This blog is intended to give an insight into daily life at Blundell's as seen through the eyes of its Head.
With fortnightly updates on new initiatives, themed days and general observations, it will give current and prospective parents some idea as to what goes on behind the scenes at this thriving co-educational school.
We have just finished our trial exams for Years 11 and 13. There is always much discussion in a school as to the best time for pupils to write these exams; later in the term would ensure that the entirety of the syllabus can be tested but not leave much time for a response, before the Christmas holidays means pupils can go into the break with a clear idea of their progress, but they are very tired at that point. We choose to have ours now as, although it makes it tough on pupils that they have to study through the Christmas holidays, the advantage is that all of them have early revision ‘in the bank’ and there is plenty of time to build on, and learn from, the experience.
Inevitably, there will be pupils who come out of these trial exams having performed below their expectations. Particularly for our A-Level pupils with ambitious offers in place for their chosen University, this can lead to anxiety. Anxiety and the consequential stress this causes is something of which the media makes a great deal. Although it is good that attention is drawn to the dangers of stress and the unhealthy behaviour often associated with it, we do need to exercise some caution in not labelling all stress as being negative or destructive, or something to fear. Stress is an absolute requirement for survival.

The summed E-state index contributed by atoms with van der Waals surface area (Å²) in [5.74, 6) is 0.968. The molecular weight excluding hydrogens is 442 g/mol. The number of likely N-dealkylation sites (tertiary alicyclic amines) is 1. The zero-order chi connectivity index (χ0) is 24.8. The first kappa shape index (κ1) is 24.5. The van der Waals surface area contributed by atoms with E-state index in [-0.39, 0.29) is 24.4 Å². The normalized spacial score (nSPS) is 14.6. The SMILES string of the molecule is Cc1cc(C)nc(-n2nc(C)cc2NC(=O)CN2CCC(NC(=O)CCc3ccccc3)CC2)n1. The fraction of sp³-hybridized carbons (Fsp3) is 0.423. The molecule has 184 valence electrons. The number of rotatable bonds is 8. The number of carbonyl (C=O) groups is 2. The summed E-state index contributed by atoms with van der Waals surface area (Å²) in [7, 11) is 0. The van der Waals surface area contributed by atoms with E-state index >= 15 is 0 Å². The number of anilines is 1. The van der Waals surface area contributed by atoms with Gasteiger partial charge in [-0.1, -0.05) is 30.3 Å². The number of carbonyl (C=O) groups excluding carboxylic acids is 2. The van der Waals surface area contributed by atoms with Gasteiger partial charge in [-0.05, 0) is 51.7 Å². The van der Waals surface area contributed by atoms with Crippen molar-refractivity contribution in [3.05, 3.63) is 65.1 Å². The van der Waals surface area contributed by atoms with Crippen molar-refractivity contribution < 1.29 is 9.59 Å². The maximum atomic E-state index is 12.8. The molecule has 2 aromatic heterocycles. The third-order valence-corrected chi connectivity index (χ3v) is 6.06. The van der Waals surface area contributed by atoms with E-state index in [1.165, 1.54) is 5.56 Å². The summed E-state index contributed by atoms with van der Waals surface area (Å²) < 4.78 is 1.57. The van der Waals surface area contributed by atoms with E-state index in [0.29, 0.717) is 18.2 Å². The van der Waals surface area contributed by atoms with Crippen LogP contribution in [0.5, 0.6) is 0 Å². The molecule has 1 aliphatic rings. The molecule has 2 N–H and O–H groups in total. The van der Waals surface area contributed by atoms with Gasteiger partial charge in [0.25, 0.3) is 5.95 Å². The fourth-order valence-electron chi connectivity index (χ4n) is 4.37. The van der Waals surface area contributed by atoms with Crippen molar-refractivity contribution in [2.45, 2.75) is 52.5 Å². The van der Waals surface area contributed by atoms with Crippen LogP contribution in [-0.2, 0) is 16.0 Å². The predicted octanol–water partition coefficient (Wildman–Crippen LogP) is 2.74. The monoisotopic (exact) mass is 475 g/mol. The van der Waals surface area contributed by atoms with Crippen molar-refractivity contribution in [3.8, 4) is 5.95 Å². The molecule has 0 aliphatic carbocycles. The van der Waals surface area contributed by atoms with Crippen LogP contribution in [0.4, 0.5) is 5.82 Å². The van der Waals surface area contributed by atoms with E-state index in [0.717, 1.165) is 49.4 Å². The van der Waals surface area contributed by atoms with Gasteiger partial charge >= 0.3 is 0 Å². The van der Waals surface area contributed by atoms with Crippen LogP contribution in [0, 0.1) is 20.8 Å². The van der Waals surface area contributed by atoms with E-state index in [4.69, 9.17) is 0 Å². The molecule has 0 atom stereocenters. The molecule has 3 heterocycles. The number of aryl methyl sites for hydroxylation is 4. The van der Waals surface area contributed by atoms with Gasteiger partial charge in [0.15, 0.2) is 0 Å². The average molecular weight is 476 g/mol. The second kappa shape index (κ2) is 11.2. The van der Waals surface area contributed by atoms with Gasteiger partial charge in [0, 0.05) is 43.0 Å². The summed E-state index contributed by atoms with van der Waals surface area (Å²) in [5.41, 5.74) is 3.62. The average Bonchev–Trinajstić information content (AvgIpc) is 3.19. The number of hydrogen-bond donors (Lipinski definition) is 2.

This Harvard Medical School article describes the physiological response to stress very neatly and it also discusses the necessity of the physical and psychological reactions to our ‘fight-or-flight’ instinct.
A pupil with a disappointing set of grades can respond to their stress in one of two ways: they can stay in bed and avoid work hoping that in one way or another the problem will go away or resolve itself (it won’t!), or they can ‘fight’. They can pick themselves up, engage with their work, seek help and advice from teachers, set out a clear course of action, and get back into good and healthy work and exercise routines. I think you can guess which path the school would advise.
I have written about stress before and I am a firm believer that not all stress is bad stress. Stress can be of great assistance in initiating a constructive response to challenging circumstances. At school we do everything we can to ensure that stress remains a constructive aspect of the learning process and not a destructive one.
We feel teaching pupils to deal with stress is a vital part of our role as a school, and over the next few weeks my blog will set out what a coherent action plan might look like for exam-writing pupils between now and the summer. I will also explain the strategies the school uses to support pupils who all will be experiencing exam related anxiety in the coming months.